[ waw-ter-skee, wot-er- ]
/ ˈwɔ tərˌski, ˈwɒt ər- /
verb (used without object), wa·ter-skied, wa·ter-ski·ing.
to plane over water on water skis or a water ski by grasping a towing rope pulled by a speedboat.
9 Words To Help You Navigate The Ski SlopesNewcomers to skiing might snowplow down the slopes, but adventurous skiers and snowboarders will hot-dog down the mountain.
Are New Idioms Ever Created?Many idioms—expressions that are not taken literally—are so old and so familiar that we don’t think twice about using them. We say, for example, “it’s raining cats and dogs” to indicate that it’s pouring outside, and “comfortable as an old shoe” to explain an easy and familiar relationship. We can trace the etymology of some idioms to books and sayings that were first used hundreds …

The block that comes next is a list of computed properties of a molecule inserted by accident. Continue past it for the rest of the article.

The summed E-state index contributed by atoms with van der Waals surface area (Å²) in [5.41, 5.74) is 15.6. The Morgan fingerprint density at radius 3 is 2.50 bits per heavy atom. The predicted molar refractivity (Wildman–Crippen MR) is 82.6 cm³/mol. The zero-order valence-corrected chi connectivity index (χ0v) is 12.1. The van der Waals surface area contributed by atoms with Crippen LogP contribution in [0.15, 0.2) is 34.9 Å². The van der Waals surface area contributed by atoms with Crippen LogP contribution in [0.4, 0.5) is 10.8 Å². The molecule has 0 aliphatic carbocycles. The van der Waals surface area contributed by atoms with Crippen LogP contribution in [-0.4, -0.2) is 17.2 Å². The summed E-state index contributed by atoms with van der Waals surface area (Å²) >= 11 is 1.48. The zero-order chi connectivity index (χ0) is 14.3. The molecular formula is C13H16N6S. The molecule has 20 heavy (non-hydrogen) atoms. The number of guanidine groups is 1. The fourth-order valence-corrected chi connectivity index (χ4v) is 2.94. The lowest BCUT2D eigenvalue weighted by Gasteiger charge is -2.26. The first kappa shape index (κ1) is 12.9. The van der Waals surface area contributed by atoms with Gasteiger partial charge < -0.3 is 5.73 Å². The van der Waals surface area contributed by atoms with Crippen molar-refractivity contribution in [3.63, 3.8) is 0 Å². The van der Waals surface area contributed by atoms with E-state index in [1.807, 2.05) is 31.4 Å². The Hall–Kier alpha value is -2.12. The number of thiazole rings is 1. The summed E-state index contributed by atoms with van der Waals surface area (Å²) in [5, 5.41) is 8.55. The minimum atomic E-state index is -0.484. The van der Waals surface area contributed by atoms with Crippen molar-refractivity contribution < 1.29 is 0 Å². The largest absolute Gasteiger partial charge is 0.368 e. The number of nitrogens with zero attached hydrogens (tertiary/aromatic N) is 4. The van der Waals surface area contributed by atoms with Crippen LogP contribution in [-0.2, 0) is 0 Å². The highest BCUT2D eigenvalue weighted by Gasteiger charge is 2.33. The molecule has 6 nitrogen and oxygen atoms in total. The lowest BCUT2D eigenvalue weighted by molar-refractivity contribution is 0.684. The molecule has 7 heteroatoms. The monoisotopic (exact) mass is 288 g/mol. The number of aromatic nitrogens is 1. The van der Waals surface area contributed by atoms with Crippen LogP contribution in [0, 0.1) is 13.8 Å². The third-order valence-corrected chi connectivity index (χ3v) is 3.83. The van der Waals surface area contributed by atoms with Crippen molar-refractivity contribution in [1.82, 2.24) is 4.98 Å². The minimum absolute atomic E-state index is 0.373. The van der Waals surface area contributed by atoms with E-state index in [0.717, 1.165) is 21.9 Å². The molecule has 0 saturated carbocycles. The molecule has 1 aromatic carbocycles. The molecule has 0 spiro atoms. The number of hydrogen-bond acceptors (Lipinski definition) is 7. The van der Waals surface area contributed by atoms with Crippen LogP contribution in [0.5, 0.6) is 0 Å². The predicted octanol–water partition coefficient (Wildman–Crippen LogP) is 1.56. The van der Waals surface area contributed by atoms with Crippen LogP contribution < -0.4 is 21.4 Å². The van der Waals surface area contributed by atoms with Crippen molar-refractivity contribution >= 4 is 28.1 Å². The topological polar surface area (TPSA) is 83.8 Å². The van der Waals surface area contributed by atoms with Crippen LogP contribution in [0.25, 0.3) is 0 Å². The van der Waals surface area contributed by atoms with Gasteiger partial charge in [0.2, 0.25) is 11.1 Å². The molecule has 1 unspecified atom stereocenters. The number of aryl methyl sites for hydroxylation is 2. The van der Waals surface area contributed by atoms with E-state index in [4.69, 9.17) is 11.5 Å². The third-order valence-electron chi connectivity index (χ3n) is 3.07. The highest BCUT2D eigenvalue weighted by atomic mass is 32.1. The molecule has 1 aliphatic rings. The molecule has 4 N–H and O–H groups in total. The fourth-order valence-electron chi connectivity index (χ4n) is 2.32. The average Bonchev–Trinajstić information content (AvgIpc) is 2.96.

Related formswa·ter-ski·er, noun
Definition for water-ski (2 of 2)
noun, plural wa·ter skis or, sometimes, wa·ter ski.
a ski on which to water-ski, designed to plane over water: it is shorter and broader than the skis used on snow.
Origin of water ski
First recorded in 1930–35
Dictionary.com Unabridged Based on the Random House Unabridged Dictionary, © Random House, Inc. 2019
Examples from the Web for water-ski
But the whirligigs have seen the shipwreck, and dart out on their water-ski to tear the thing to pieces.Grim: The Story of a Pike|Svend Fleuron
British Dictionary definitions for water-ski
noun Also: water ski
a type of ski used for planing or gliding over water
verb -skis, -skiing, -skied or -ski'd
(intr) to ride over water on a water-ski or water-skis while holding a rope towed by a speedboat
Derived Formswater-skier, nounwater-skiing, noun
Collins English Dictionary - Complete & Unabridged 2012 Digital Edition © William Collins Sons & Co. Ltd. 1979, 1986 © HarperCollins Publishers 1998, 2000, 2003, 2005, 2006, 2007, 2009, 2012